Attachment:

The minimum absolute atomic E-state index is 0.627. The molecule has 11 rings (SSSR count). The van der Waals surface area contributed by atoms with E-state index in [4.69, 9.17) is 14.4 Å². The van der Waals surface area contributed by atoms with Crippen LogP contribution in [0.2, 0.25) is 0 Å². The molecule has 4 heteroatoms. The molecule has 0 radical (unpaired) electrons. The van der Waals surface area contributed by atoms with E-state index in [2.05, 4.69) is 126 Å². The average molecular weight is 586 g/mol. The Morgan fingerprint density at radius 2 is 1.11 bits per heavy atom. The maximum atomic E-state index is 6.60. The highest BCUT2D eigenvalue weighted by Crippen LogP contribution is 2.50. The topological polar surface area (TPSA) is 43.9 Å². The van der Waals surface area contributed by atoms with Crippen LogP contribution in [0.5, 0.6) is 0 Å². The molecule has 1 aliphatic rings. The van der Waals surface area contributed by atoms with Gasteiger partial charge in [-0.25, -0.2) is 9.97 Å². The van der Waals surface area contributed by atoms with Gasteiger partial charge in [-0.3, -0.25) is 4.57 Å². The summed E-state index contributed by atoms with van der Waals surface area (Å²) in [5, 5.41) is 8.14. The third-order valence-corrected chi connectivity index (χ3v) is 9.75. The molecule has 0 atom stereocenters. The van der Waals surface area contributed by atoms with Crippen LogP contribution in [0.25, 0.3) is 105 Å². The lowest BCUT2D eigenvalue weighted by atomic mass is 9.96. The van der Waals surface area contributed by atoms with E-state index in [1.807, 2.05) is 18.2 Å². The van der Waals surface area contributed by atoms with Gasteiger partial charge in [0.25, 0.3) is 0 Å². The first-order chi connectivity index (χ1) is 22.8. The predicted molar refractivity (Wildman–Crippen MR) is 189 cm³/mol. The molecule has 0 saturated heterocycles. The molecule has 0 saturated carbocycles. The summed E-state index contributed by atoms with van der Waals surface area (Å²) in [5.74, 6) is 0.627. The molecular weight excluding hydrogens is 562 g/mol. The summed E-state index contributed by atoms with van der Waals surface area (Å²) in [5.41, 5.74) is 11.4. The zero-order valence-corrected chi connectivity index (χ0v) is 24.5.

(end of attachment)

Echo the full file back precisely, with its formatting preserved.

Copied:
The minimum absolute atomic E-state index is 0.627. The molecule has 11 rings (SSSR count). The van der Waals surface area contributed by atoms with E-state index in [4.69, 9.17) is 14.4 Å². The van der Waals surface area contributed by atoms with Crippen LogP contribution in [0.2, 0.25) is 0 Å². The molecule has 4 heteroatoms. The molecule has 0 radical (unpaired) electrons. The van der Waals surface area contributed by atoms with E-state index in [2.05, 4.69) is 126 Å². The average molecular weight is 586 g/mol. The Morgan fingerprint density at radius 2 is 1.11 bits per heavy atom. The maximum atomic E-state index is 6.60. The highest BCUT2D eigenvalue weighted by Crippen LogP contribution is 2.50. The topological polar surface area (TPSA) is 43.9 Å². The van der Waals surface area contributed by atoms with Crippen LogP contribution in [0.5, 0.6) is 0 Å². The molecule has 1 aliphatic rings. The van der Waals surface area contributed by atoms with Gasteiger partial charge in [-0.25, -0.2) is 9.97 Å². The van der Waals surface area contributed by atoms with Gasteiger partial charge in [-0.3, -0.25) is 4.57 Å². The summed E-state index contributed by atoms with van der Waals surface area (Å²) in [5, 5.41) is 8.14. The third-order valence-corrected chi connectivity index (χ3v) is 9.75. The molecule has 0 atom stereocenters. The van der Waals surface area contributed by atoms with Crippen LogP contribution in [0.25, 0.3) is 105 Å². The lowest BCUT2D eigenvalue weighted by atomic mass is 9.96. The van der Waals surface area contributed by atoms with E-state index in [1.807, 2.05) is 18.2 Å². The van der Waals surface area contributed by atoms with Gasteiger partial charge in [0.25, 0.3) is 0 Å². The first-order chi connectivity index (χ1) is 22.8. The predicted molar refractivity (Wildman–Crippen MR) is 189 cm³/mol. The molecule has 0 saturated heterocycles. The molecule has 0 saturated carbocycles. The summed E-state index contributed by atoms with van der Waals surface area (Å²) in [5.74, 6) is 0.627. The molecular weight excluding hydrogens is 562 g/mol. The summed E-state index contributed by atoms with van der Waals surface area (Å²) in [5.41, 5.74) is 11.4. The zero-order valence-corrected chi connectivity index (χ0v) is 24.5.